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I have a follow up to my previous question regarding import speed with Inno-Tables (surprise!).

Scenario
I try to import some big* database dump on my local dev machine in reasonable time. We have a lot of KEYs attached to the tables which have turned out to be a bottleneck but are still important for our live system.

My approach after asking question above was to delete KEY ... statements from dump, import and re-add keys.

However I often find myself editing a current dump to import it locally and I stumbled across these funny "comments" (The disable/enable keys-lines)

--
-- Dumping data for table `monster`
--

LOCK TABLES `monster` WRITE;
/*!40000 ALTER TABLE `monster` DISABLE KEYS */;
INSERT … INSERT … INSERT
/*!40000 ALTER TABLE `monster` ENABLE KEYS */;
UNLOCK TABLES;

But in fact these "comments" are conditional MySql-Statements

That was news for me but ok, given the output form mysql --version everything looks fine to me: mysql Ver 14.14 Distrib 5.5.38, for debian-linux-gnu (x86_64) using readline 6.3

What I assume
The table is locked (fine, it's just me on the dev mashine). Then the keys as defined in table schema are disabled, data is imported, keys are enabled.
So during "data insertion"-phase there should be no time wasted on keys but rather examined after all data is inserted.

I would be thinking this is the same behaviour as if I delete all the KEY 'foo' (foo)'-lines from the dump, import the dump and run a script with ADD KEY 'foo' ... afterwards.

What I observe
It is way faster to manually delete the keys, import and re-add keys then relying on conditional DISABLE KEYS statements created my mysqldump

Manual editing of dump + mysql import + adding keys = 15+8+8 ≈ 30min
Plain mysql import: given up, (I'm just getting paid for 8 hours/day >:) )

I can't help but thinking I'm missing something very fundamental here (or database is trolling me).

1

2 Answers 2

16

You cannot rely on DISABLE KEYS; and ENABLE KEYS; for InnoDB because it is not implemented in the InnoDB Storage Engine. Running ALTER TABLE ... DISABLE KEYS; and ALTER TABLE ... ENABLE KEYS; were designed for MyISAM. As it says in the MySQL Documentation for ALTER TABLE:

If you use ALTER TABLE on a MyISAM table, all nonunique indexes are created in a separate batch (as for REPAIR TABLE). This should make ALTER TABLE much faster when you have many indexes.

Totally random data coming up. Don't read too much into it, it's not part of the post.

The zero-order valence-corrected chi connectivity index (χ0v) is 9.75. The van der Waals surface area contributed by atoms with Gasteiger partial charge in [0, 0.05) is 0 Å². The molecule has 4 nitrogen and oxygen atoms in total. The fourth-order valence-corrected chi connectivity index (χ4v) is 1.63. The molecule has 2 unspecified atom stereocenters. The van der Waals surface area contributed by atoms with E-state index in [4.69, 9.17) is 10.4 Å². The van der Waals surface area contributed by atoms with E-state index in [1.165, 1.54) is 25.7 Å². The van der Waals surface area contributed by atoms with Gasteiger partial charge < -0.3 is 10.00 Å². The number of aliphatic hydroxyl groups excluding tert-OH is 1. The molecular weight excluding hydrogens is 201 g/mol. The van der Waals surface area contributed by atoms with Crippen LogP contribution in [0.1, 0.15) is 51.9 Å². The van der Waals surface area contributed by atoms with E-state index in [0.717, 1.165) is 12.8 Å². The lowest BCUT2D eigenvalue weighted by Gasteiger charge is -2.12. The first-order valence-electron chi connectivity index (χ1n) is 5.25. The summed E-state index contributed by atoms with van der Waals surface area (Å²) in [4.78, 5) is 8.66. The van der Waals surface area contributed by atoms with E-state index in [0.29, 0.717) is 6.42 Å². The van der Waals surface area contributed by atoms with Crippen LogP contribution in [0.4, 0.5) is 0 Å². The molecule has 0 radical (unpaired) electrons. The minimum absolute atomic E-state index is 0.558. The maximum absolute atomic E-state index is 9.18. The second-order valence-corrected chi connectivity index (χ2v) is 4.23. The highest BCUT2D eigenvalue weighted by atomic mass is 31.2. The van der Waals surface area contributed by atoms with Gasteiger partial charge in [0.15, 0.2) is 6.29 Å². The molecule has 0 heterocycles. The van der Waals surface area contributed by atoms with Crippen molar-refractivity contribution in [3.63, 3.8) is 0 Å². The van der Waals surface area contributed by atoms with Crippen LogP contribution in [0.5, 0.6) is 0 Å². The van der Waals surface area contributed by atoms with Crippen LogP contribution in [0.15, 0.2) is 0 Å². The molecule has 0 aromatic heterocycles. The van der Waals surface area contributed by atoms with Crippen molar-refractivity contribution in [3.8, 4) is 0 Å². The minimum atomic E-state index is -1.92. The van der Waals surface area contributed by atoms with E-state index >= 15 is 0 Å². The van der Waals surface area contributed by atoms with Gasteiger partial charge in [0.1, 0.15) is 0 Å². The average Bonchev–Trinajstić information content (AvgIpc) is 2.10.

For MyISAM tables, key updating can be controlled explicitly. Use ALTER TABLE ... DISABLE KEYS to tell MySQL to stop updating nonunique indexes. Then use ALTER TABLE ... ENABLE KEYS to re-create missing indexes. MyISAM does this with a special algorithm that is much faster than inserting keys one by one, so disabling keys before performing bulk insert operations should give a considerable speedup. Using ALTER TABLE ... DISABLE KEYS requires the INDEX privilege in addition to the privileges mentioned earlier.

While the nonunique indexes are disabled, they are ignored for statements such as SELECT and EXPLAIN that otherwise would use them.

No mention is ever made of InnoDB in context with ALTER TABLE ... DISABLE/ENABLE KEYS;

Even if you run ALTER TABLE ... DISABLE KEYS; against an InnoDB table, it generates a warning:

mysql> show create table mytimes\G
*************************** 1. row ***************************
       Table: mytimes
Create Table: CREATE TABLE `mytimes` (
  `id` int(11) NOT NULL AUTO_INCREMENT,
  `totalTime` int(11) NOT NULL,
  `totalTimeDesc` varchar(128) DEFAULT NULL,
  PRIMARY KEY (`id`)
) ENGINE=InnoDB AUTO_INCREMENT=5 DEFAULT CHARSET=latin1
1 row in set (0.00 sec)

mysql> alter table mytimes disable keys;
Query OK, 0 rows affected, 1 warning (0.01 sec)

mysql> show warnings;
+-------+------+-------------------------------------------------------------+
| Level | Code | Message                                                     |
+-------+------+-------------------------------------------------------------+
| Note  | 1031 | Table storage engine for 'mytimes' doesn't have this option |
+-------+------+-------------------------------------------------------------+
1 row in set (0.00 sec)

mysql>

That's why there is no affect. Please recall that @jynus mentioned the same thing in his answer in bulletpoint 7.

Keep in mind also that MyISAM keeps data and indexes in two separate files (.MYD for data, .MYI for indexes), so it would be trivial to disable and enable indexes. InnoDB keeps the PRIMARY KEY and row data in the same InnoDB pages (via the Clustered Index). Secondary indexes will carry the PRIMARY KEY as an attachment to every secondary index leaf entry. Since the data and indexes are intertwined via the Clustered Index, no one has, as of yet, attempted to implement DISABLE KEYS and ENABLE KEYS in InnoDB.

8
  • 1
    "I told you" :-)
    – jynus
    Sep 15, 2014 at 15:57
  • @jynus HA HA :-). You should post your mysqldump comment for InnoDB (dba.stackexchange.com/questions/76565/…) as an answer. Sep 15, 2014 at 15:58
  • 1
    @yoshi I am writing an article based on your original question, stay tuned.
    – jynus
    Sep 15, 2014 at 15:59
  • 1
    @yosi As promised: dbahire.com/…
    – jynus
    Oct 8, 2014 at 10:58
  • @RolandoMySQLDBA, If InnoDB cannot do enable/disable keys, shoudn't it give an error instead of a mere warning?
    – Pacerier
    Feb 23, 2015 at 14:35
1

You can try Percona mysqldump option --innodb-optimize-keys

Use InnoDB fast index creation by creating secondary indexes after dumping the data.

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